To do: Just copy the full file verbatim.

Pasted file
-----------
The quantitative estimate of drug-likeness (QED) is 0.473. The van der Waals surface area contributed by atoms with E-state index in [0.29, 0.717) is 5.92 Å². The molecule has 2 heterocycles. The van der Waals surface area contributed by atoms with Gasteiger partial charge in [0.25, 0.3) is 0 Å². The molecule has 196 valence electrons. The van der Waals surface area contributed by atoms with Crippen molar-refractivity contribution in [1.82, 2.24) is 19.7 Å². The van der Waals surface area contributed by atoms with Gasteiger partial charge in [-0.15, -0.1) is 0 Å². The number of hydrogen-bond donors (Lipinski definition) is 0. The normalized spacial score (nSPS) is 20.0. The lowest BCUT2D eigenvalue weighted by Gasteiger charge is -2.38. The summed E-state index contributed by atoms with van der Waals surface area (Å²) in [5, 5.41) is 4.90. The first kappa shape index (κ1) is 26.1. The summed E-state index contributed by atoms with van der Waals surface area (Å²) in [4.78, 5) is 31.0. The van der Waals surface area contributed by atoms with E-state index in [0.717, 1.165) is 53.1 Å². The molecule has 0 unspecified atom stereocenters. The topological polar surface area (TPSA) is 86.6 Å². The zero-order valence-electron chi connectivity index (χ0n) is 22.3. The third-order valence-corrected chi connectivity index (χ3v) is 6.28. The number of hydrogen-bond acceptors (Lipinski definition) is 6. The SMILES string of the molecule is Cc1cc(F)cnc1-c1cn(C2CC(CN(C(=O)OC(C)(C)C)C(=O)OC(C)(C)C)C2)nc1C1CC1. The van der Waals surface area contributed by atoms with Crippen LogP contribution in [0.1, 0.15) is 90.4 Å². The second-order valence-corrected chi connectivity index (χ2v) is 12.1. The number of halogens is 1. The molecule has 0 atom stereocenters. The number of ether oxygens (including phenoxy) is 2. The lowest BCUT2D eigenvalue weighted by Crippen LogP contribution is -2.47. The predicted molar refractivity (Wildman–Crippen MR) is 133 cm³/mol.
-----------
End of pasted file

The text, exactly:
The quantitative estimate of drug-likeness (QED) is 0.473. The van der Waals surface area contributed by atoms with E-state index in [0.29, 0.717) is 5.92 Å². The molecule has 2 heterocycles. The van der Waals surface area contributed by atoms with Gasteiger partial charge in [0.25, 0.3) is 0 Å². The molecule has 196 valence electrons. The van der Waals surface area contributed by atoms with Crippen molar-refractivity contribution in [1.82, 2.24) is 19.7 Å². The van der Waals surface area contributed by atoms with Gasteiger partial charge in [-0.15, -0.1) is 0 Å². The number of hydrogen-bond donors (Lipinski definition) is 0. The normalized spacial score (nSPS) is 20.0. The lowest BCUT2D eigenvalue weighted by Gasteiger charge is -2.38. The summed E-state index contributed by atoms with van der Waals surface area (Å²) in [5, 5.41) is 4.90. The first kappa shape index (κ1) is 26.1. The summed E-state index contributed by atoms with van der Waals surface area (Å²) in [4.78, 5) is 31.0. The van der Waals surface area contributed by atoms with E-state index in [0.717, 1.165) is 53.1 Å². The molecule has 0 unspecified atom stereocenters. The topological polar surface area (TPSA) is 86.6 Å². The zero-order valence-electron chi connectivity index (χ0n) is 22.3. The third-order valence-corrected chi connectivity index (χ3v) is 6.28. The number of hydrogen-bond acceptors (Lipinski definition) is 6. The SMILES string of the molecule is Cc1cc(F)cnc1-c1cn(C2CC(CN(C(=O)OC(C)(C)C)C(=O)OC(C)(C)C)C2)nc1C1CC1. The van der Waals surface area contributed by atoms with Crippen LogP contribution in [0.1, 0.15) is 90.4 Å². The second-order valence-corrected chi connectivity index (χ2v) is 12.1. The number of halogens is 1. The molecule has 0 atom stereocenters. The number of ether oxygens (including phenoxy) is 2. The lowest BCUT2D eigenvalue weighted by Crippen LogP contribution is -2.47. The predicted molar refractivity (Wildman–Crippen MR) is 133 cm³/mol.